Sir Sayyid advised his co-religionists not to join the Congress party or to mix with other communities. At the turn of the century, Calcutta High Court Justice Ameer Ali, on retirement, migrated to England and managed to persuade Lord Morley, the Secretary of State for India, to introduce separate electorates for Muslims in the Government of India Act of 1909. Poet Allama Iqbal, as President of the League in 1930 also asked a virtual separation in the north-west and north-east, coincidentally precursors of today’s Pakistan and Bangladesh.

In 1915, the Hindu Mahasabha was formed and ten years later the RSS was founded. Prime Minister Ramsay MacDonald called three Round Table Conferences in London between 1930 and 1932. Since the communities could not mutually come to any agreement, PM MacDonald gave his Communal Award, which gave the Muslims what they wanted by way of political leeway.

The name Pakistan was coined by a Cambridge scholar called Rehmat Ali. In March 1940, Jinnah addressed a plenary session of the League at Lahore where he explained in great detail that Hindus and Muslims were so different that they could not coexist in one country. They need to separate; the next day the Pakistan Resolution was passed by the Party. To quote Dr B.R. Ambedkar (Volume 8 of his Complete Works published by the Maharashtra government): “such was the Hindu-Muslim relationship from 1920 to 1940. Placed side by side with the efforts made by Mahatma Gandhi to bring about Hindu-Muslim unity, the record makes most painful and heart-rending reading. It would not be much exaggeration to say that it is a record of twenty years of civil war between the Hindus and Muslims in India, interrupted by brief intervals of armed peace.”

Jinnah did not disturb the government as World War II was raging until 1945. In August 1946, the League asked its Calcutta branch to launch an almighty communal riot in the city. Soon the casualty number mounted to approximately 30,000. The riots were used by the British as well as several top leaders of the Congress to argue that a partition was the only alternative. Coeval with the division, Jinnah and his seven senior party colleagues proposed an exchange of populations so that all or most Muslims could enjoy life in their homeland, Darul Islam, while Hindus and Sikhs could be safe and comfortable in Hindustan.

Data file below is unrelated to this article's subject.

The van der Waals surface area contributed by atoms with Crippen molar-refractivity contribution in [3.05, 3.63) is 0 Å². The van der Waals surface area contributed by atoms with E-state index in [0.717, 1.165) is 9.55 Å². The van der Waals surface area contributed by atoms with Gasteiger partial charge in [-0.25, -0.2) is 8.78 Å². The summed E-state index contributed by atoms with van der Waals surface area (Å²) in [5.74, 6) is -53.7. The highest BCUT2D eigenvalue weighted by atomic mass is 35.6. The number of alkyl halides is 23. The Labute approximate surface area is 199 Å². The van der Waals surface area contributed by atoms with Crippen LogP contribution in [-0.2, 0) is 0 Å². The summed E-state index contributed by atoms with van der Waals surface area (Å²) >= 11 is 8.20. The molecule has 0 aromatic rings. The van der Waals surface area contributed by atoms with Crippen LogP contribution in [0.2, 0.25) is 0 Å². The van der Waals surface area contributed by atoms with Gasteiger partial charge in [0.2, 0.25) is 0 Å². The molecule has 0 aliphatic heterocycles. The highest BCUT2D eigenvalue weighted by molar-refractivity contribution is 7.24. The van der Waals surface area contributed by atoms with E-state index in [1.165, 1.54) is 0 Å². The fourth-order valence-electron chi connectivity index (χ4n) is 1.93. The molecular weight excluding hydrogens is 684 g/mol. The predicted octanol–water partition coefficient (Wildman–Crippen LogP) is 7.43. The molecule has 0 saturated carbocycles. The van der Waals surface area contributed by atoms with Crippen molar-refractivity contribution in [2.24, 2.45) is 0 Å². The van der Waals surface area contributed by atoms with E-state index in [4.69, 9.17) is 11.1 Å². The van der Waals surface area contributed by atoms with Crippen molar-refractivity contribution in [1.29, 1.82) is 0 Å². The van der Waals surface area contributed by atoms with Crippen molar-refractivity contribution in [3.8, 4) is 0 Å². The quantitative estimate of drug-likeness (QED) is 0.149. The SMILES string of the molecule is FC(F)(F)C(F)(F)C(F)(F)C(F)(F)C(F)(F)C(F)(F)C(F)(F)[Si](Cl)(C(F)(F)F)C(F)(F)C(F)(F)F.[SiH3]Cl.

Is not a riot a civil war, which is a non-international armed conflict? One could also call it an internal conflict. Take the riot in Northeast Delhi towards the end of February, wherein pistols and guns were freely used; albeit the weapons were mostly country-made. Victims suffered bullet wounds almost by the hundred. Many an establishment was the target of arson and several places appeared as if bombed from the air, although perhaps they were not.

In the days bygone, the use of guns was rare. Now it is common. Maybe in the future helicopters may be deployed in what we call riots. The question is: why are these conflicts in our country called riots? Is this an attempt to conceal this phenomenon?

The number of casualties is unlikely to be the reason; the Great Calcutta Killing of August 1946 took a toll of 30,000 men, women and children. The fighting that followed thereafter on the eve of Partition and after, consumed more than a million lives, which is a major war by any standards. And yet, the conflict and the killings have never been described as a war, but as “communal riots”. In contrast, India and Pakistan fought several wars—1947-48, 1965, 1971 and 1999. All these conflicts devoured fewer people than the Great Calcutta Killing.

A number of countries have experienced civil wars. England in 1642 had an internal war between the Cavaliers led by King Charles I and the Roundheads led by Oliver Cromwell. In 1861 began the historic American Civil War between the Unionists and Confederates, broadly the northern and southern states. Its major issue was whether to abolish slavery or not. Incidentally, Abraham Lincoln led the north and went down in history as the emancipator of black slaves.

The first civil war of the 20th century began in 1917 between the Royalists and Bolsheviks or Communists in Russia, also known as White and Red Russians, respectively. In 1936 commenced the Spanish Civil War, when General Francisco Franco seized power in the country but was resisted by the Leftist Republicans. A few years earlier in 1927, the long drawn out Chinese Civil War had commenced, fought between the Maoists led by Mao Zedong and the Kuomintang led by Chiang Kai-shek. It culminated in 1949 when the Communists triumphed.